The measurement of serum hepcidin is a promising method for assessing ID status [25]. We demonstrated that Hb responders had significantly lower hepcidin levels than Hb nonresponders to IV iron monotherapy without ESAs. Similar results have been reported in a small sample of patients with CIA [26]. Iron homeostasis is regulated in part by hepcidin, whose expression is affected differently by inflammation and ID [27,28]. Tumors induced inflammatory reactions that increase the levels of inflammatory cytokines such as IL‐6. Upon binding to its receptor, IL‐6 initiates signaling through activated Janus kinase (JAK) 1/2 proteins to phosphorylate the activated signal transducers and activators of transcription 3 (STAT3). Next, STAT3 binds to a STAT3-responsive element on the proximal hepcidin promoter [29,30]. Long-term hepcidin production, because of its ability to inhibit ferroportin function in the duodenal enterocytes and reticuloendothelial macrophages, leads to poor iron absorption in the gut and increased iron retention, which is a hallmark of ACD [24,31,32]. The central role played by hepcidin in the pathogenesis of ACD suggests that measurement of hepcidin levels might be a useful diagnostic tool in the evaluation of possible ACD. Conversely, limited circulating iron levels down-regulate hepcidin synthesis, allowing an influx of bioavailable iron from the duodenal enterocytes and tissue iron stores. Erythropoietic stimulators [33] and hypoxia [34] also negatively regulate hepcidin, increasing iron availability for erythropoiesis [35]. In previous studies, although ESA administration was effective for managing cancer-induced anemia, the hematologic response induced by the treatment was limited (30%–75% of treated patients) [3640]. In many nonresponders, persistent anemia may result from functional ID that occurs with the rapid initiation of erythropoiesis stimulated by ESAs [21]. This has also been shown in a study on patients with CIA who were treated with darbepoetin. Steensma and colleagues showed that patients with serum hepcidin levels in the lower 2 tertiles (>20.2–64.3 ng/ml) experienced a better clinical response to ESA and high doses of IV iron than did patients with lower hepcidin levels who did not receive a high dose of IV iron [21,40]. Based on these results, patients with lower levels of hepcidin were more likely to benefit from intensive iron supplementation, suggesting that hepcidin level is a reliable biomarker for detecting functional ID.

Furthermore, hepcidin-related inhibition of iron absorption in the gut explains why there is little or no response to oral iron supplementation. IV administration of iron may play a role in overcoming resistance to hepcidin-related reduction in iron availability for erythroblasts and ultimately lead to the correction of anemia in these patients. Therefore, predictive indicators for IV iron therapy are important for treating CIA. In this study, we found that there were more responders to FCM in the group of patients with serum hepcidin levels in the lower 97.5th percentile (≤34.11 ng/ml) than among those with serum levels in other percentiles, according to a Hepcidin-25 bioactive high-sensitivity ELISA. However, because of the highly variable cutoff reported with different assays, standardization of hepcidin assays is necessary before making practical recommendations. These findings have important implications in showing that hepcidin is more accurate than TSAT and ferritin in identifying concomitant ID in patients with inflammation, such as in patients with cancer or autoimmune disorders. The measurement of hepcidin may be a useful addition to the differential diagnosis of tumor-related ACD and IDA, thereby guiding corrective treatment.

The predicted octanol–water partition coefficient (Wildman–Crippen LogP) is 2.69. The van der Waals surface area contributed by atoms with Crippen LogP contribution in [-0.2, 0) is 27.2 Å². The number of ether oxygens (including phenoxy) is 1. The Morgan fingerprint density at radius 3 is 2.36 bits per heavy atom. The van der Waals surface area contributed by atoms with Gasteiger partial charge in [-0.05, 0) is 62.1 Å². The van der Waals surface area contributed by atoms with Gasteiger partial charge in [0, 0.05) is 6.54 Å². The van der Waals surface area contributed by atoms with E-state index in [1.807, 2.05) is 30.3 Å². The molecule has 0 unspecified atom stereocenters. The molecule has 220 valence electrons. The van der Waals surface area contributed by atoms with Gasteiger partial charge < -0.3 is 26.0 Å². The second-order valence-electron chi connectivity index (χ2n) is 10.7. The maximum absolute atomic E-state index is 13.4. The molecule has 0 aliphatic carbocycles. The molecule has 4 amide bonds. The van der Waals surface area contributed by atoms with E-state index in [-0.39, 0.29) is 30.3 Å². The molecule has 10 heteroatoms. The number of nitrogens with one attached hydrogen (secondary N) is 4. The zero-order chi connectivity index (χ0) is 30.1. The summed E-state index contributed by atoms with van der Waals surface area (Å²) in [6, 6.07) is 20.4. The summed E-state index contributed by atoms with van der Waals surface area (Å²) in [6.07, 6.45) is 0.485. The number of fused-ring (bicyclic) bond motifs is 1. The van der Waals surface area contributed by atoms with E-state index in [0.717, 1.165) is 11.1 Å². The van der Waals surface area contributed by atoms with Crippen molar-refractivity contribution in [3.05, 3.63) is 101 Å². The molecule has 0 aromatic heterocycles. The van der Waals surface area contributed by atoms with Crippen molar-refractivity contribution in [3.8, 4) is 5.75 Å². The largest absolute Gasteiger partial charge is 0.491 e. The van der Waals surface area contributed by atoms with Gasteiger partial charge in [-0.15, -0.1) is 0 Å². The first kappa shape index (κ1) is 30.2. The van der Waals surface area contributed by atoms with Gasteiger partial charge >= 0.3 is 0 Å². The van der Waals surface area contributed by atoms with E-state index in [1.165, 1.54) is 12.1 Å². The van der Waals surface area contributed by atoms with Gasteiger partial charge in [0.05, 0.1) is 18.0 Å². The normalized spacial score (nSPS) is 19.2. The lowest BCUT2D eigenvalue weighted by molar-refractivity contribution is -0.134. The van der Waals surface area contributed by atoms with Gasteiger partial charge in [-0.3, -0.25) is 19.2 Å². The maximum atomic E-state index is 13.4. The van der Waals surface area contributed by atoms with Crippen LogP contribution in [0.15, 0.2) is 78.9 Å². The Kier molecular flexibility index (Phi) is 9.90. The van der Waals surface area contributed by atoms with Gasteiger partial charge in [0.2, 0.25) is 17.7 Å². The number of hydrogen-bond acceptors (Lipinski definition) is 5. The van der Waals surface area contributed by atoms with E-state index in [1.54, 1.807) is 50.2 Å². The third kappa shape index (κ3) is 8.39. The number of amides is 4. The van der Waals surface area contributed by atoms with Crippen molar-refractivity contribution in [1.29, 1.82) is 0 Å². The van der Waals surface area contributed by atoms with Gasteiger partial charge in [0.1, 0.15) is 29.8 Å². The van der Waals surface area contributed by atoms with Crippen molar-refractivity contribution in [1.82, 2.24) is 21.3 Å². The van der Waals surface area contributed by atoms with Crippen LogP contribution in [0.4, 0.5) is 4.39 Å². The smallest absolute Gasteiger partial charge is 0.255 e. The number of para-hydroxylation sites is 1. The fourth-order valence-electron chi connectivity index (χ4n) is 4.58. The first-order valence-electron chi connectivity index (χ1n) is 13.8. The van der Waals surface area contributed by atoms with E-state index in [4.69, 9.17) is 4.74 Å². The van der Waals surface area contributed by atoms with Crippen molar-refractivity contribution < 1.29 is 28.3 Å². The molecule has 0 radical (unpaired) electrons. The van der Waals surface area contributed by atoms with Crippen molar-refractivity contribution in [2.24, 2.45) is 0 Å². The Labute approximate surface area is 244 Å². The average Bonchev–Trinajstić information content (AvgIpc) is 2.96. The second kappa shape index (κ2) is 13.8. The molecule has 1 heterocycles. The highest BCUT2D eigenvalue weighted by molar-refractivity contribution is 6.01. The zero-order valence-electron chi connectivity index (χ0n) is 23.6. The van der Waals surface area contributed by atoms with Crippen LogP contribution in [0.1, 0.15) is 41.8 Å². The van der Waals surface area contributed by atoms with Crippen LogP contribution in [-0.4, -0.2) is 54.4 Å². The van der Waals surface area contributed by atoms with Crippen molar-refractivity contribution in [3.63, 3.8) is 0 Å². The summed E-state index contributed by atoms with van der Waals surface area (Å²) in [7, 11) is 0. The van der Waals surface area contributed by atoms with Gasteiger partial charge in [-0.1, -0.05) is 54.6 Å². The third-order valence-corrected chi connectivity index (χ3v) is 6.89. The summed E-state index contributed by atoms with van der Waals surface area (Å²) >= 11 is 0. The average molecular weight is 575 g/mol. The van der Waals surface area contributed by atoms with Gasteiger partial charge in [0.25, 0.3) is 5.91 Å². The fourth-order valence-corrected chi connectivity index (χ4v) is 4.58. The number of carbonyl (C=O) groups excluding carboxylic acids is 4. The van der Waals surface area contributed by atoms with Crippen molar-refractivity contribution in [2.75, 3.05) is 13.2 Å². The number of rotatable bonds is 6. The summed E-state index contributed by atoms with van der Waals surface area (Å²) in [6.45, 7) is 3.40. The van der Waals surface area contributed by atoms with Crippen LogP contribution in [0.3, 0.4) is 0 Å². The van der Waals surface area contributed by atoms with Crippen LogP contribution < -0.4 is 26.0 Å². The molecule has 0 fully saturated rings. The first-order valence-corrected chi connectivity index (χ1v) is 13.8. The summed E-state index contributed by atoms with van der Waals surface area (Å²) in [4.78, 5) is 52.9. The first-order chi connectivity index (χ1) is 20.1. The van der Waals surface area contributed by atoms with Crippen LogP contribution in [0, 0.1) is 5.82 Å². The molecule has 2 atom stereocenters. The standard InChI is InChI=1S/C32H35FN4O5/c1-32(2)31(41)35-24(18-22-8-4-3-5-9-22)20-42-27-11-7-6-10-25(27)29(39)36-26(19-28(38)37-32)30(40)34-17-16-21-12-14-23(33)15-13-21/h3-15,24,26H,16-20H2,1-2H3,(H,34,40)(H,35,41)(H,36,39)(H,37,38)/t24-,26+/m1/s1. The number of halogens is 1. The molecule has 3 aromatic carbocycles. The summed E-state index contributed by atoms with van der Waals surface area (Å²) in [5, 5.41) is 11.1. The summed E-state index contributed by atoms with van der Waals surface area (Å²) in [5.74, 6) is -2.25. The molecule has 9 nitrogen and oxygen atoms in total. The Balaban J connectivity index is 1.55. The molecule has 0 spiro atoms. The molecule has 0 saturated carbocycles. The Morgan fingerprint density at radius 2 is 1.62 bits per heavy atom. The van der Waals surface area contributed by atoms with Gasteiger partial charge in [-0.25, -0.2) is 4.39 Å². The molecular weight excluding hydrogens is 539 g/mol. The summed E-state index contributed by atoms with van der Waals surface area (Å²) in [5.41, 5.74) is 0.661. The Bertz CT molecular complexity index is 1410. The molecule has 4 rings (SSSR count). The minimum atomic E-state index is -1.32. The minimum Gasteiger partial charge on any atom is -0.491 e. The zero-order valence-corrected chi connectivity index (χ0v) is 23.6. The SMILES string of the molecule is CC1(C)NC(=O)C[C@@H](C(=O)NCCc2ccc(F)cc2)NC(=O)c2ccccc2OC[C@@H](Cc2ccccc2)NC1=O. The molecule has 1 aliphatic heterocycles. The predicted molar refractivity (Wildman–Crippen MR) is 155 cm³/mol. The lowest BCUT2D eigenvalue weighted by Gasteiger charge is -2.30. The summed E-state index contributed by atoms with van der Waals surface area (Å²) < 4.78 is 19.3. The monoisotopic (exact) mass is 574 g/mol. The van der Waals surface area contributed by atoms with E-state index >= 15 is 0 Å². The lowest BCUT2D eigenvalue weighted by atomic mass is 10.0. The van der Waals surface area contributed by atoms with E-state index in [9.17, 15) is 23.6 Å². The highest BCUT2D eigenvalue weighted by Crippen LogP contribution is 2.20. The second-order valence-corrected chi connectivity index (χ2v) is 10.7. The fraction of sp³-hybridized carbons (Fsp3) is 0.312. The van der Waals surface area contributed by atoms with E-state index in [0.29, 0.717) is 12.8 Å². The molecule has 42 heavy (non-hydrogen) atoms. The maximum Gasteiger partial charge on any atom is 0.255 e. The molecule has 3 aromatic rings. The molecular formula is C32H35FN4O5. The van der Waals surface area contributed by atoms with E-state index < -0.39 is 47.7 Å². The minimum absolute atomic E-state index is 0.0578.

Interestingly, we observed that the mean sTfR levels decreased significantly only in responders with every visit, whereas the baseline sTfR values were not significantly different between responders and nonresponders. Plasma sTfR concentration reflects the receptor density on the cells and the number of cells expressing receptors. Therefore, it is closely related to cellular iron demands and to the erythroid proliferation rate [41]. In recent years, sTfR has been used as a sensitive, early, and highly quantitative novel marker for iron depletion, increasing in proportion to tissue iron deficits [42]. Our results showed that the mean sTfR value decreased significantly at each visit following IV iron therapy only in responders, whereas no significant changes were observed in the nonresponders. The sTfR is a marker for the activity and size of the erythrocyte precursors in the bone marrow and is not directly influenced by inflammation [43]. In the absence of data for identifying significant predictors of response to IV iron therapy in patients with CIA, our results support the use of sTfR levels, but not baseline sTfR levels, in monitoring the erythropoietic response to IV iron supplementation. In particular, this will allow early prediction of the response before changes in Hb become apparent.